He shared the lives of the women who made him their confidant, painting and drawing them at work and at leisure and neither vilifying nor glamorizing them, but presenting an objective, almost documentary view of the everyday life they shared with him.
Lautrec’s representations of the world of prostitution evidence a real sympathy for the women; but the works are still dominated by a matter-of-fact mentality. The women are shown awaiting clients, submitting to medical exams, lying on beds, and embracing. In the Salon: The Sofa he illustrates a group of prostitutes in a maison close seated upon a red divan, awaiting their clients. With resigned faces and tired eyes, modestly cut frocks, and reserved body language, these women engage with neither the viewer nor one another, embodying a world of alienation. Alternately compassionate and voyeuristic, his brothel scenes are some of his most complex works.
Between the mid-1880s and mid-1890s Lautrec produced some 50 paintings on the theme of prostitution, none of which was publicly exhibited during his lifetime. Only Elles, his 1896 album of 11 color lithographs that depicts the daily routines of prostitutes, was published. Most of these pieces are breezily attuned to the atmosphere in these establishments – light, brightly colored and so loosely drawn they are almost sketches. He painted quickly, frequently in thinned oil paint on unprimed cardboard, using its neutral tone as a design element and conveying action and atmosphere in a few economical strokes. Japanese prints inspired his oblique angles of vision, near-abstract shapes, and calligraphic lines. In later years graphic works took precedence; his paintings were often studies for lithographs. But Toulouse-Lautrec was also capable of producing superbly detailed oil paintings of great depth.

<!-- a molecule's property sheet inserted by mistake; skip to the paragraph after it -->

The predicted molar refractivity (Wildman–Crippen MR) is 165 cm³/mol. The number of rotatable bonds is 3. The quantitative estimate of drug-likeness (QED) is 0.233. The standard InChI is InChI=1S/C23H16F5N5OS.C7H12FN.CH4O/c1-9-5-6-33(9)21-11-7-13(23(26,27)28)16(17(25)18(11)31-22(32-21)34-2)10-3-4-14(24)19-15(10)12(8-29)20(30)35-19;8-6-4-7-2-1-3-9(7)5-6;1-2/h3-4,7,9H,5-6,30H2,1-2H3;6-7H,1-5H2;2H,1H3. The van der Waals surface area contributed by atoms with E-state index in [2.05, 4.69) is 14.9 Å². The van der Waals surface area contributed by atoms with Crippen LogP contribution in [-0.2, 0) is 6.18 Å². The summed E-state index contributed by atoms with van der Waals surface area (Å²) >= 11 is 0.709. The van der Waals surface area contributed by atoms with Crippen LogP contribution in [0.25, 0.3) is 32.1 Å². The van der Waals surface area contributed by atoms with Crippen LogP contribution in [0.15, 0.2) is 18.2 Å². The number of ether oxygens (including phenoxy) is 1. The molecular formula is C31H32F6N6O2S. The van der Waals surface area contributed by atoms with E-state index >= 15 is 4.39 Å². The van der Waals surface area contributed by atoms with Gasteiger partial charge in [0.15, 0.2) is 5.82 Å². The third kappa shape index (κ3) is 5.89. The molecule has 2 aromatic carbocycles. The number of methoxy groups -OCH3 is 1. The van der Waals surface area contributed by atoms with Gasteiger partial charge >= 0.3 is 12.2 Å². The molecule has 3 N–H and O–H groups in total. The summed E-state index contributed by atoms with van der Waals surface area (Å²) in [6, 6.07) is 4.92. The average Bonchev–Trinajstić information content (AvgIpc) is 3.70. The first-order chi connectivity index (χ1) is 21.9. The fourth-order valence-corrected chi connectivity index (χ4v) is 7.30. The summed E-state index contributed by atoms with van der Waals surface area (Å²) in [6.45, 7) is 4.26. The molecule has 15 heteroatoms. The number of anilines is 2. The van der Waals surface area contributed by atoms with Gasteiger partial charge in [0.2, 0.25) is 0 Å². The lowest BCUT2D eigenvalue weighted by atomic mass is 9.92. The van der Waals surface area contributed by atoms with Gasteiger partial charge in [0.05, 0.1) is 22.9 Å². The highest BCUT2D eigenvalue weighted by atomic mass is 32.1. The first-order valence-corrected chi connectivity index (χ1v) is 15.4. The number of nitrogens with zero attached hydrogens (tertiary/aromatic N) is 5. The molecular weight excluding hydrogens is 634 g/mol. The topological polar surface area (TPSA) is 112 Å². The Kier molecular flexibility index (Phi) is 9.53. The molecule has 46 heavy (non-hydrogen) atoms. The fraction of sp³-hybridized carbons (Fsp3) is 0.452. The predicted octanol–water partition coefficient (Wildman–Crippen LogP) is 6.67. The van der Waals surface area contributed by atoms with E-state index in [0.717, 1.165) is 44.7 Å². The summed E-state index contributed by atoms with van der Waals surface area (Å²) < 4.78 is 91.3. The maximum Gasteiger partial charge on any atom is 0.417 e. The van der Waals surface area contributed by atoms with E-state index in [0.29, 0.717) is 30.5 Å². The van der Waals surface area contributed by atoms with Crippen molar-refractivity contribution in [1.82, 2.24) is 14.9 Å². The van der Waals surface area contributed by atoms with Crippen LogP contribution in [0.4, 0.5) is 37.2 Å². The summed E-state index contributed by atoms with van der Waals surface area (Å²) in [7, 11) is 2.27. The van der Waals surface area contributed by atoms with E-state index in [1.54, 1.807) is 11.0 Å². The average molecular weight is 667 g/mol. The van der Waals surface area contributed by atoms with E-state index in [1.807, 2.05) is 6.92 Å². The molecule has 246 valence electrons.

Henri de Toulouse-Lautrec exhibited at the Salon des Indépendants in Paris from 1889: in 1891 his first posters brought him immediate recognition. But Lautrec was mocked for his short stature and physical appearance, which led him to drown his sorrows in alcohol. At first this was beer and wine, but his tastes expanded; one of first notable Parisians who enjoyed American-style cocktails, he had parties at his house on Friday nights and forced his guests to try them. The invention of the cocktail “Earthquake” or Tremblement de Terre is attributed to Toulouse-Lautrec: a potent mixture containing half absinthe and half cognac (in a wine goblet, 3 parts Absinthe and 3 parts Cognac, sometimes served with ice cubes or shaken in a cocktail shaker filled with ice). He even had a cane that hid alcohol so that a drink was always available.
In 1893 Lautrec’s alcoholism began to take its toll, and as those around him realized the seriousness of his condition there were rumors of a syphilis infection, possibly contracted from his prostitute lover Carmen Gaudin. In 1899 his mother and some concerned friends had him briefly institutionalized.
He died from complications due to alcoholism and syphilis at the family estate in Malromé at the age of 36. Henri de Toulouse-Lautrec is buried in Verdelais, Gironde, a few kilometres from the Château Malromé, where he died. After Lautrec’s death, his mother, the Comtesse Adèle Toulouse-Lautrec along with his art dealer Maurice Joyant heavily promoted his work. His mother contributed funds for a museum to be created in Albi, his birthplace: The Toulouse-Lautrec Museum owns the world’s largest collection of works by the painter.
Today is the 150th anniversary of his birth.
References and More:
Henri de Toulouse-Lautrec Foundation
Henri de Toulouse-Lautrec – MOMA
The Sun Between the Storms; Part III, Paris